In her speech, Dr. Rania Al-Mashat, Minister of International Cooperation, said: “Ensuring a comprehensive and effective economic growth requires adherence to sustainability standards, especially by the private sector, which is one of the main drivers of growth. By this means, the Egyptian government is working on many aspects to expand private sector’s role in achieving sustainable and inclusive development and promoting innovation, as it believes that the private sector is a key partner in unlocking the potential of the Egyptian economy.” She highlighted that Egypt places green transformation at the top of its priorities, and integrates climate action into all development aspects, as it is not possible to achieve sustainable development without taking into account the promotion of climate action. She explained that in light of Egypt's hosting and presidency of the COP27, Egypt launched the National Climate Change Strategy 2050. It also announced its Nationally Determined Contributions (NDCs), to reduce emissions, within the framework of achieving the National Development Vision 2030 to ensure a green, fair and inclusive transformation.

Al-Mashat indicated that, for this purpose, the Ministry of International Cooperation is working with multilateral and bilateral development partners to encourage the private sector to follow environmental, social and governance standards (ESG), through development financing and technical support, in a way that stimulates impact investment, enhances the sustainability of value chains, and creates stimulating partnerships for inclusive growth between the public and private sectors. She pointed out that in 2020 and 2021, the private sector received $4.7 billion in development funds from development partners, representing 23% of the total development funding settled by the ministry for development projects.

L’Oreal Egypt launched its 1st Supplier Sustainability Summit in Egypt last year, uniting all suppliers to join L’Oréal’s sustainable journey and adapt more sustainable practices in their business model.  As a pioneer company to tackle the topic of the point of sales production materials (POSM) and its transformation towards sustainable practices.

There was a series of diversified online and offline activities carried out since 2021 in order to open up the path for insight, interaction, co-creation, and engagement with the suppliers. To lead the change in Egypt and to onboard L’Oréal Egypt eco-system, focusing on suppliers as phase 1.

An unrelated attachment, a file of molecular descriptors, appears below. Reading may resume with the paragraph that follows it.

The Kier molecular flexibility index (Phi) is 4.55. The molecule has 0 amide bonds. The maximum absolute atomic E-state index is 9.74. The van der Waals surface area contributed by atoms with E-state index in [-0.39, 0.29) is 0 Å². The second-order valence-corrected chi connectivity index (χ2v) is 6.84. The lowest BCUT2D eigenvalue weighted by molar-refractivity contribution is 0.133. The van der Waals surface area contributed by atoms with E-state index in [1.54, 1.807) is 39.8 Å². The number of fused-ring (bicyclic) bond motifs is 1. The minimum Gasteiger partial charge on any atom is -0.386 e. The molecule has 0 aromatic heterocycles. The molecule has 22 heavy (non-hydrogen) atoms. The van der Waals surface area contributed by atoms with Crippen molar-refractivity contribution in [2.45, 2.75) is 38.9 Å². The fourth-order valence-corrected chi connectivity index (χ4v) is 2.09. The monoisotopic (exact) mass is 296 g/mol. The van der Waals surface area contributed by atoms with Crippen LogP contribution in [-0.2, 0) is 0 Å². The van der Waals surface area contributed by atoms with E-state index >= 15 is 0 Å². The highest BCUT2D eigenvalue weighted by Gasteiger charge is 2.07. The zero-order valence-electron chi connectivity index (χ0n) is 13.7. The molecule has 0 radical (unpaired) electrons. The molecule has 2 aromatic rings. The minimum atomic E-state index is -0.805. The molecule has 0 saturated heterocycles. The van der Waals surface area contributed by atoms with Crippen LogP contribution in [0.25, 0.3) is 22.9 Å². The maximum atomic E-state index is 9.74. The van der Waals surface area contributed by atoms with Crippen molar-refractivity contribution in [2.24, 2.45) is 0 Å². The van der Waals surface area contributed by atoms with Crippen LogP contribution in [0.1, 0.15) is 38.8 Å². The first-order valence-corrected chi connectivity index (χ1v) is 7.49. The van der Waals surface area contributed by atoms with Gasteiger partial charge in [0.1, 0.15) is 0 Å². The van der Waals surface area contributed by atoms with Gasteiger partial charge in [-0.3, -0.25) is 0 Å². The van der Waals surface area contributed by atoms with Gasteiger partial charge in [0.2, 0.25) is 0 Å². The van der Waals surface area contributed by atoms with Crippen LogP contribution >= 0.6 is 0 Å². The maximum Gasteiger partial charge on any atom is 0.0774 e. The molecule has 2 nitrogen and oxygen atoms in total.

In April 2021, L’Oréal Egypt launched its first “Supplier Sustainability Summit” to onboard and empower its suppliers and strategic partners to achieve the 2030 vision, and L’Oréal’s ambitious targets.

-     To share “L’Oréal for the Future” vision & KPIs

-     Raise awareness, upskill, and share expertise with suppliers

-     Onboard suppliers towards more sustainable practices

During his speech, Mr. Benoit Julia, L’Oréal Egypt’s Managing Director, stated: “We are proud today to celebrate the suppliers early adapters through our second edition of the Supplier Sustainability Summit, who joined L’Oreal journey and interest in implementing eco-friendly approaches and utilizing environmentally friendly materials in their products.

Benoit highlighted L’Oréal focuses its efforts on implementing sustainability in all the countries in which it operates. And its role in supporting Egypt’s efforts in environmental sustainability through targeted initiatives that are in line with L’Oréal’s strategy “L’Oreal for the future” and which they work to be a catalyst for change by empowering suppliers aiming for a better environment.

At the Supplier Sustainability Summit, L’Oréal introduced a new platform for suppliers to publicly discuss the implementable change that could make the entire POSM production process more sustainable, through respecting the 14 Golden Rules that reflect “How L'Oréal Is Pushing POSM Suppliers to Become More Sustainable”.

During the 1st L’Oreal Supplier Sustainability Summit, which was attended by more than 80 suppliers, L’Oréal shared its vision to reach 100% eco-design for its “POSM – Point of Sales Merchandising Materials”, and become the pioneer company in introducing eco-design concepts in Egypt, with the aim of reducing resources’ usage and waste.

The L’Oréal Egypt Supplier Sustainability Summit is also aiming at creating a platform to develop and discuss the different stakeholders’ efforts that contribute to achieving the SDGs, hammering on the challenges faced by the environment, and its impact on climate action; most importantly, the crucial need to engage the private sector and onboard their eco-system to achieve tangible changes.

The 2nd edition of the Supplier Sustainability Summit took place in March 2022, and was dedicated to the early adapters who strive to join the sustainability journey. Furthermore, the summit was led by the L’Oréal team and Mr. Hesham El Essawy Founder and CEO of HEDS Designs & HEDS Academy, and it was divided into three parts: theoretical sessions, practical execution, and evaluation. The aim was to support and join the suppliers’ transformation journey towards becoming more sustainable. During the closing ceremony, the suppliers had the opportunity to showcase their sustainable operations and methods for implementing their transition, and they were commended for their efforts.